Heart & Vascular

TAVI Shows Durable Benefits in Three-Year, Low-Risk Clinical Trial

April 19, 2023 - Eden McCleskey

A new study reporting three-year results from the Evolut self-expanding valve clinical trial found that transcatheter aortic valve implantation (TAVI) compared favorably to surgery as a treatment for severe aortic stenosis among patients at low surgical risk.

Surgical aortic valve replacement (SAVR) is an open-heart surgery that involves stopping the heart to insert an artificial valve. TAVI is a minimally-invasive procedure in which the only incision is a small hole in the groin where a catheter is inserted.

The Evolut trial confirms earlier results demonstrating TAVI valves’ excellent performance among high and intermediate-risk patients, expanding those findings to a younger, generally healthier population of patients for whom long-range durability is an important concern.

Approximately 1,400 patients were enrolled in the trial and randomly assigned to a treatment group, with 51.6% undergoing TAVI (mean age 74.1 y, mean STS score 2.0%) and 48.4% undergoing SAVR (mean age 73.7 y, mean STS score 1.9%).

The study’s composite primary endpoint of all-cause mortality or disabling stroke occurred in 7.4% of the TAVI patients and 10.4% of the surgical patients (HR 0.70; 95% CI; p=0.051), continuing similar trends demonstrated in the low-risk trial’s one and two-year results and the high and intermediate-risk trials’ one, three and five-year results.

The incidence of mild paravalvular regurgitation (20.3% TAVI vs. 2.5% surgery) and pacemaker placement (23.2% TAVI vs. 9.1% surgery) were lower in the surgery group. Rates of moderate or greater paravalvular regurgitation for both groups were less than 1% and not significantly different. Patients who underwent TAVI showed significantly improved valve hemodynamics (mean gradient 9.1mmHg in TAVI vs. 12.1mmHg in surgery; p<0.001) at three years.

“So far, TAVI’s excellent short-term outcomes have been well maintained over time, affirming its role as a promising option for younger patients with low rates of comorbidities and potentially several more decades of active, productive life to enjoy,” says Dr. Michael Reardon, a Houston Methodist cardiothoracic surgeon and co-principal investigator for the trial.

The durability question 

TAVI’s initial benefits are obvious. As Dr. Reardon says, "No matter who you are, you're going to go home faster, recover faster and feel relief from the symptoms of aortic stenosis faster."

A question that remains is valve durability versus life expectancy, a concept that has been termed “lifetime management.” Ideally, the durability of a valve should outlast the life expectancy of the patient.

"TAVI was initially developed for patients who were deemed too frail to undergo surgery, and our initial high-risk trial had a mean patient age of 83," says Dr. Neal Kleiman, a Houston Methodist interventional cardiologist and contributing author on the CoreValve and SURTAVI trials. "In that population, there wasn't as much concern about whether the valves would last 15, 20 years or more."

Over the course of the past decade, however, the encouraging safety profile reported in high-risk, intermediate-risk and low-risk clinical trials led to a progressive expansion of criteria so that surgical risk is no longer a determining factor.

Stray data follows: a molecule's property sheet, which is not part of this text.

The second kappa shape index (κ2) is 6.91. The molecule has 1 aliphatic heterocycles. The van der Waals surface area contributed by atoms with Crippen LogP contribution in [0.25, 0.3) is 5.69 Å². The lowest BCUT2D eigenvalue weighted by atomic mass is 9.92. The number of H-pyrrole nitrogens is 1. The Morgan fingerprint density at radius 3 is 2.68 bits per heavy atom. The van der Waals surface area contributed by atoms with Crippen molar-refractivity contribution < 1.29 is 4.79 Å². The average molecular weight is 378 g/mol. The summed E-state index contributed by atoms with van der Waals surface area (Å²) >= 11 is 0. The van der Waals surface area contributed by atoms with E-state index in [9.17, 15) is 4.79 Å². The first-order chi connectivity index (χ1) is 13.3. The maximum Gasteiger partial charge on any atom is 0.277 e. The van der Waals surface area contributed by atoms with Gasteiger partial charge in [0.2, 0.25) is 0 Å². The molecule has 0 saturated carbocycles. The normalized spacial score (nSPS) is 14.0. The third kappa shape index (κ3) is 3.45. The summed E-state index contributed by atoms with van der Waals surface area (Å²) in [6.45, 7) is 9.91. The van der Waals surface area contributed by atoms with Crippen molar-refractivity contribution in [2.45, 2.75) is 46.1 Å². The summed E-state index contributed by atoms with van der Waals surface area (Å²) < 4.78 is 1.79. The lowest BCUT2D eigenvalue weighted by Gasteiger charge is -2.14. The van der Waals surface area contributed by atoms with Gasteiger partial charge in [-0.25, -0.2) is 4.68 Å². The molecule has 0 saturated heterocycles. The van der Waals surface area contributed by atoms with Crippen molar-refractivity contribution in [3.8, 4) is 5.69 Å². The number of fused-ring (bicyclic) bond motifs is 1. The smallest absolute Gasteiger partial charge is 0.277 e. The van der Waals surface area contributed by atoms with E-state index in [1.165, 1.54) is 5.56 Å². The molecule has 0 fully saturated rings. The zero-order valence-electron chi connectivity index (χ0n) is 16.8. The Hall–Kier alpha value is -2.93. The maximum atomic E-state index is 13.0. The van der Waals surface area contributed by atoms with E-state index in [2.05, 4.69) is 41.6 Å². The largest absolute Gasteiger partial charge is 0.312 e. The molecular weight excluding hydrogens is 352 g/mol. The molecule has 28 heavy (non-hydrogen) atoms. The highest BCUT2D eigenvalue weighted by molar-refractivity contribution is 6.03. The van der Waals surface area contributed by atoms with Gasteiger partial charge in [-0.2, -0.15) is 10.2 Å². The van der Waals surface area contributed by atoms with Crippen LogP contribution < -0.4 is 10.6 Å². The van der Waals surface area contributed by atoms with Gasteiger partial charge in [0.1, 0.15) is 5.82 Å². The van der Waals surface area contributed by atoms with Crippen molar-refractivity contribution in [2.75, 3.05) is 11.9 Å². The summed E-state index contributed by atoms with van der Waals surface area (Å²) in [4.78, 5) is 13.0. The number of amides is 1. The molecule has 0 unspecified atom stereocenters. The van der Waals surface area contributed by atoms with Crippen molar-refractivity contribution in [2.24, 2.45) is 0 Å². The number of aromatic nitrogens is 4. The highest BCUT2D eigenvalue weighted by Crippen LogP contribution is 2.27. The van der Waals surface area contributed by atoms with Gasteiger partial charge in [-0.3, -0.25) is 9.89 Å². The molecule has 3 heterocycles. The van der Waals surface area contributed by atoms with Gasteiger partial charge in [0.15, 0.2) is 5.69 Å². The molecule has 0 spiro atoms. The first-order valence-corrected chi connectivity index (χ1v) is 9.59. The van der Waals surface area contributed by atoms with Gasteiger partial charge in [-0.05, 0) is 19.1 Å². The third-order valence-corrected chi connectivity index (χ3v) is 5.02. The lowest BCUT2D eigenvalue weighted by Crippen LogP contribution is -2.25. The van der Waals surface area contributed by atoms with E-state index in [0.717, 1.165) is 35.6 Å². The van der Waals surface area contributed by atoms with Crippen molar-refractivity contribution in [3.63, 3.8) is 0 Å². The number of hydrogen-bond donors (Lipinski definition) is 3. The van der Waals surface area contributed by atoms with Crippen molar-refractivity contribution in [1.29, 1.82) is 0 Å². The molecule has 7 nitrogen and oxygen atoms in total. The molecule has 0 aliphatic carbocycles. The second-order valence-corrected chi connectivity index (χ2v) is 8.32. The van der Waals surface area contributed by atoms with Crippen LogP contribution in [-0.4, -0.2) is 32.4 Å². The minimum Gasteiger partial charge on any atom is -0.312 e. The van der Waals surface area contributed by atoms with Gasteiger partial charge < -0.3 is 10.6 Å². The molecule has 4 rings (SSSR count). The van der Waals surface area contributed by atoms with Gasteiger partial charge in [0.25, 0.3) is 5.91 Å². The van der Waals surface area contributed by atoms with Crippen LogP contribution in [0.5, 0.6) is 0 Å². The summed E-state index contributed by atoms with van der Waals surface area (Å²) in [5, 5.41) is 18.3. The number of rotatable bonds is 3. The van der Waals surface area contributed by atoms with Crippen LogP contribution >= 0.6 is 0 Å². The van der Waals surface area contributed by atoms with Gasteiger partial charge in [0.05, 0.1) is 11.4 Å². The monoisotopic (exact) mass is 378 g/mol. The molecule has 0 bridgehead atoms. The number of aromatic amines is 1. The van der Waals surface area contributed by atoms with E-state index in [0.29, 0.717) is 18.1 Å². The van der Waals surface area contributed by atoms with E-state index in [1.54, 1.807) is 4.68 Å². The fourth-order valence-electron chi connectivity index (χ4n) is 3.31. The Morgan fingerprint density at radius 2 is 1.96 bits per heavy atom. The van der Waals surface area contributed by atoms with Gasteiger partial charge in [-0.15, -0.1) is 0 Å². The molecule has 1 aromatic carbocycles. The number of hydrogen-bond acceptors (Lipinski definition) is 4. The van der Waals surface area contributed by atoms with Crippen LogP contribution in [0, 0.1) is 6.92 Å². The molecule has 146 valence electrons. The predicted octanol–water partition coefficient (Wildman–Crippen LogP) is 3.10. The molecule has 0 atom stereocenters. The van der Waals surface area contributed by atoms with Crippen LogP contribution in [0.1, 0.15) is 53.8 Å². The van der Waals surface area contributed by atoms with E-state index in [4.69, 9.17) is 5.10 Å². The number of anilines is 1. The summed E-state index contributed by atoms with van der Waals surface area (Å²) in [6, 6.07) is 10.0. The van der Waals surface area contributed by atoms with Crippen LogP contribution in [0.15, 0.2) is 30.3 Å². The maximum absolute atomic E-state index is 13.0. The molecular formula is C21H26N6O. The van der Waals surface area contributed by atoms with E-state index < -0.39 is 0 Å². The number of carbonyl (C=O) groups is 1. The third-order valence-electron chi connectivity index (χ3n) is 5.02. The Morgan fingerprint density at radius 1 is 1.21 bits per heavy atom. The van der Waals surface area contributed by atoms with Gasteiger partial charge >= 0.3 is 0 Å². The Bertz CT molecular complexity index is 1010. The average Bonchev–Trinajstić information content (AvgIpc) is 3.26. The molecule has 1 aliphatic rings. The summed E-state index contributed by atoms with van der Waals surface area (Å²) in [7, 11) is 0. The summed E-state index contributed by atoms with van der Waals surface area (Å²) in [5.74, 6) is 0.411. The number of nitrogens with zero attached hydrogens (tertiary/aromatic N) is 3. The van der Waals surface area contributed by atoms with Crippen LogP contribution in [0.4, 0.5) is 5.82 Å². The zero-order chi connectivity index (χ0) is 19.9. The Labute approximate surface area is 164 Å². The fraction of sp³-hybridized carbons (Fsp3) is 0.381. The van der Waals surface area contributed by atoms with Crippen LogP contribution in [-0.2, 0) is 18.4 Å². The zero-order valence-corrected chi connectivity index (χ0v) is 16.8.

A shared decision

TAVI has evolved into the dominant treatment for severe aortic stenosis, thanks to several clinical trials proving it to be a safe and effective alternative to SAVR.

But because the durability of the TAVI valves was unknown, surgeons weren’t sure whether to recommend the procedure to younger patients, who likely might need follow-up procedures.

Current clinical guidelines recommend SAVR for patients younger than 65 or with a life expectancy of more than 20 years. For patients over age 80 or with a life expectancy of less than 10 years who are suitable for a transfemoral TAVI, TAVI is recommended.

Between the ages of 65 and 80, the guidelines suggest a shared decision-making process, balancing the risks and unknowns about how long the valves will last with the patient's needs and wishes.

Five-year results

Results from previous studies showed that the hemodynamic benefits of the Medtronic valves were maintained at five years with an excellent safety profile and stable valve performance in symptomatic patients with severe aortic stenosis.

Five-year results from the intermediate-risk SURTAVI study showed that all-cause mortality was similar between TAVI and SAVR (30.0% for TAVI versus 28.7% for SAVR; p=0.55), while rates of disabling stroke were also similar (4.1% for TAVI versus 5.8% for SAVR, p = 0.12). The TAVI valves continued to demonstrate durable longevity, with better mean aortic valve gradients (8.6 mm Hg vs. 11.2 mm Hg; p<0.001) at five years.

Overall, these figures differed very little from those seen shortly after implantation. Additionally, valve thrombosis remained uncommon for both TAVI and SAVR groups.

Houston Methodist Hospital was the lead enrolling site in the high-risk (CoreValve), intermediate-risk (SURTAVI) and low-risk (Evolut) clinical trials. Dr. Reardon has served as national principal investigator for the series while Dr. Kleiman was a contributing author.


TAVI Heart & Vascular Heart Research Cardiac Surgery